Contributed by Audrey Truschke
Jain relations with the Mughals began under the third emperor, Akbar. Jains from multiple Śvetāmbara sects, especially the Tapā-gaccha and Kharatara-gaccha, visited the royal court for a variety of reasons. Jain leaders often gained political concessions from the imperial elite that advanced their religious and community interests. Some monks also participated in the cultural life of Akbar’s court, such as taking part in religious debates.
During the reign of Akbar's successor, Jahangir, relations between Jains and the Mughal court became rocky and ceased altogether by the 1620s. Nonetheless, outside imperial circles, contacts between Jains and Muslims remained generally affable, and commercial dealings prospered. Persian influences from Mughal painting can also be detected in Jain art of this period, especially that produced in Gujarat.
Digambara Jains do not appear to have visited the imperial court or to have had direct contact with the Mughal elite. But Digambara thinkers were highly aware of the Mughals and responded to their growing imperial power in both material and literary ways.
Modern historians have still not taken due notice of the diverse roles that Jains played at the Mughal court.
In the 1560s, Padmasundara of the Nāgapurīya Tapā-gaccha sect was the first Jain to visit the imperial court, then at Agra, in modern Uttar Pradesh. While there he crafted a treatise on Sanskrit aesthetic theory at the emperor's request, titled Akbara-sāhi-śṛṅgāra-darpaṇa – Mirror of the Erotic for Emperor Akbar. There is little additional information regarding Padmasundara’s time at court, except that he left behind a small library upon his death. Akbar later gave the books to Hīravijaya-sūri of the Tapā-gaccha. After Padmasundara, no more Nāgapurīya mendicants appear to have pursued relations with the Mughals.
Following Gujarat's absorption into the Mughal Empire in the 1570s, Śvetāmbara Jains in the region built up cordial relations with the ruling power. The Tapā-gaccha and Kharatara-gaccha both developed significant imperial connections during the 1580s to 1610s. Though they often performed similar functions or even worked together at court, the sects also competed for Mughal edicts granting control over Shatrunjaya, a contested pilgrimage site in Gujarat.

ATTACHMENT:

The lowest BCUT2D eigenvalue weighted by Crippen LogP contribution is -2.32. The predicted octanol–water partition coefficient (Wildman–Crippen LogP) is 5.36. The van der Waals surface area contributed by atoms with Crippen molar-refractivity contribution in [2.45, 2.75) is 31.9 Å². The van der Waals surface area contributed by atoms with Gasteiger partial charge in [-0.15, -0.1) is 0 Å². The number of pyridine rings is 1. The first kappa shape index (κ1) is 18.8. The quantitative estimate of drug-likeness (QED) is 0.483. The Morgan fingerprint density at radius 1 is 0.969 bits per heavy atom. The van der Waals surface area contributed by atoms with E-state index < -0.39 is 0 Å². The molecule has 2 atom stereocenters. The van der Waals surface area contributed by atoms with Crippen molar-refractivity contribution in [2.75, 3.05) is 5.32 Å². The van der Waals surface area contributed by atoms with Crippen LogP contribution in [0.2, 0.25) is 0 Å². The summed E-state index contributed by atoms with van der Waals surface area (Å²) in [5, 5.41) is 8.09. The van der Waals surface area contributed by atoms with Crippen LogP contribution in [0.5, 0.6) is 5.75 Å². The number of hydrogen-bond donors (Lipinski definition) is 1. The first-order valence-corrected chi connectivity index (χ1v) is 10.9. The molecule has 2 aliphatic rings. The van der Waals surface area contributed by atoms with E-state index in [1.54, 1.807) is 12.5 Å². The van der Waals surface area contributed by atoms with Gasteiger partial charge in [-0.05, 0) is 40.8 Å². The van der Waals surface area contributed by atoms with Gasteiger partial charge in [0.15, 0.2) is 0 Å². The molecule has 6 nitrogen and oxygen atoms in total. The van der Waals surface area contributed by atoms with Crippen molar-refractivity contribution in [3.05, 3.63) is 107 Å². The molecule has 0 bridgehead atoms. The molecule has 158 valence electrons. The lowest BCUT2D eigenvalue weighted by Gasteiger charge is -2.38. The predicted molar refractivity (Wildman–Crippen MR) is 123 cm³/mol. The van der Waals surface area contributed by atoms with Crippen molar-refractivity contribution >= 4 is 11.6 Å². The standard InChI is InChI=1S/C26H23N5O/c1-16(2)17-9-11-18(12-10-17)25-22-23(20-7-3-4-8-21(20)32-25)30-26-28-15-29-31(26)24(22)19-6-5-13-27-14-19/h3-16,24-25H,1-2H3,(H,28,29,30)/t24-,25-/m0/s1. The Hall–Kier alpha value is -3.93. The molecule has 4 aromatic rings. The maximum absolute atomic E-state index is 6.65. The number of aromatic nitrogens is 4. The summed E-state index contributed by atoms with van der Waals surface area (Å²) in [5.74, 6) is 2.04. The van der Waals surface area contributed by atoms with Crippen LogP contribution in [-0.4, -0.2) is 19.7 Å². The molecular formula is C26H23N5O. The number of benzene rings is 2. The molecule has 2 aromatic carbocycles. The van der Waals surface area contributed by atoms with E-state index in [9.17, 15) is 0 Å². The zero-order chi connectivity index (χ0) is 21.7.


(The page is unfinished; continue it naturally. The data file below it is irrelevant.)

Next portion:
Jains generally celebrated their leaders' close imperial ties and associated influence on Mughal rulers. Even so, there was some disquiet at the notion of Jain mendicants, who renounce worldly matters for spiritual progress, attending the court of an earthly king.
Akbar and his son Jahangir bestowed Sanskrit and Persian titles on members of both monastic lineages as marks of favour. Akbar also interfered with the ascetic ranks of both the Tapā-gaccha and Kharatara-gaccha. He promoted ascetics to new positions – signified by titles, such as sūri – on several occasions. Members of the Jain community accepted the emperor's active role, but they often insisted on having the current head of their sect perform the rituals necessary to fomally recognise the change in status.
Members of the Tapā-gaccha cultivated extensive connections with the Mughal elite. After Hīravijaya-sūri established relations in 1582, Tapā-gaccha monks were continuously present at the imperial court for 30-odd years. They asked for numerous political concessions from the Mughals and also participated in court life. Tapā-gaccha writers generally lauded these fruitful ties but also sometimes felt uncomfortable with the idea of ascetic monks attending a worldly court.
Hīravijaya-sūri, the leader of the Tapā-gaccha, first met Emperor Akbar in Fatehpur Sikri, Uttar Pradesh, in 1582. According to Sanskrit and Gujarati hagiographies, Akbar summoned Hīravijaya from Gujarat after hearing about the monk’s legendary wisdom and religious devotion. The Mughal takeover of Gujarat in 1572 to 1573 also provided political incentives for Jains from the region to build imperial relations. Hīravijaya travelled on foot to meet the Mughal king and remained at court for a few years along with several of his disciples.
Several Tapā-gaccha monks frequented the Mughal court during the following decades seeking similar political concessions. Sanskrit texts narrate the imperial experiences of certain prominent figures, including:
Jains of the Kharatara-gaccha sect were not as numerous at the Mughal court as Tapā-gaccha ascetics. However, their relations with the ruling elite were also largely agreeable, and they too gained political favours for the Jain faith.
In the 1580s Kharatara-gaccha followers began frequenting Akbar’s court. Successive leaders of the sect, Jinacandra and Jinasiṃha, both visited the Mughal king, along with powerful lay members such as Karmacandra, a minister of Bikaner in Rajasthan.
Although they were not as successful as their Tapā-gaccha counterparts, Kharatara-gaccha Jains sought comparable imperial orders. Similarly, they wrote about their experiences in Sanskrit and vernacular texts.
City in modern-day Uttar Pradesh. One of the capitals of the Mughal Empire, Agra contains many fine examples of Mughal architecture, including the Red Fort and the Taj Mahal.
The principle of non-violence that is one of the five chief vows of Jainism.
Jalaluddin Muhammad Akbar, third Mughal Emperor of India from 1556 to 1605. Akbar's long reign is often thought of as beginning the peak of the Mughal Empire, as it grew and became rich and powerful, witnessing a cultural and intellectual flowering, and degrees of religious tolerance.